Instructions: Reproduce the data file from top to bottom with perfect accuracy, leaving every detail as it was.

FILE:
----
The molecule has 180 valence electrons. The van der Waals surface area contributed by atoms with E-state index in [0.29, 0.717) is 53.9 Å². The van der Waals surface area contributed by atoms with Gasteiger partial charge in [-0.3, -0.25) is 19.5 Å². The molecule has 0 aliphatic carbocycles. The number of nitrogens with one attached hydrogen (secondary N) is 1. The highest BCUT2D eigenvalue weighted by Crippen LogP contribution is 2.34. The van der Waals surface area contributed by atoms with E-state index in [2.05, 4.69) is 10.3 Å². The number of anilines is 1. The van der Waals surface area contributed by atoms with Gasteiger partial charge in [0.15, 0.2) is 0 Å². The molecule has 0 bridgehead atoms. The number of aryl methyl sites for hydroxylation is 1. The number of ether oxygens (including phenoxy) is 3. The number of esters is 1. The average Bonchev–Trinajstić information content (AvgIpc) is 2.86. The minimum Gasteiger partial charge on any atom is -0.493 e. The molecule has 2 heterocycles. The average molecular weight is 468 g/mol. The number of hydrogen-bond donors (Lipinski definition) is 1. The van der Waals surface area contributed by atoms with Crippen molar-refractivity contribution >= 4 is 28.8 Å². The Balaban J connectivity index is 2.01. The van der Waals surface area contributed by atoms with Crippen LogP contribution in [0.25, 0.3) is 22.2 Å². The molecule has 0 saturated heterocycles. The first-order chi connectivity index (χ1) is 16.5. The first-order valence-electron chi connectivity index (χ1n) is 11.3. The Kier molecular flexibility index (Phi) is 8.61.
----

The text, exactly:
The molecule has 180 valence electrons. The van der Waals surface area contributed by atoms with E-state index in [0.29, 0.717) is 53.9 Å². The van der Waals surface area contributed by atoms with Gasteiger partial charge in [-0.3, -0.25) is 19.5 Å². The molecule has 0 aliphatic carbocycles. The number of nitrogens with one attached hydrogen (secondary N) is 1. The highest BCUT2D eigenvalue weighted by Crippen LogP contribution is 2.34. The van der Waals surface area contributed by atoms with E-state index in [2.05, 4.69) is 10.3 Å². The number of anilines is 1. The van der Waals surface area contributed by atoms with Gasteiger partial charge in [0.15, 0.2) is 0 Å². The molecule has 0 bridgehead atoms. The number of aryl methyl sites for hydroxylation is 1. The number of ether oxygens (including phenoxy) is 3. The number of esters is 1. The average Bonchev–Trinajstić information content (AvgIpc) is 2.86. The minimum Gasteiger partial charge on any atom is -0.493 e. The molecule has 2 heterocycles. The average molecular weight is 468 g/mol. The number of hydrogen-bond donors (Lipinski definition) is 1. The van der Waals surface area contributed by atoms with Crippen molar-refractivity contribution >= 4 is 28.8 Å². The Balaban J connectivity index is 2.01. The van der Waals surface area contributed by atoms with Crippen LogP contribution in [0.25, 0.3) is 22.2 Å². The molecule has 0 saturated heterocycles. The first-order chi connectivity index (χ1) is 16.5. The first-order valence-electron chi connectivity index (χ1n) is 11.3. The Kier molecular flexibility index (Phi) is 8.61.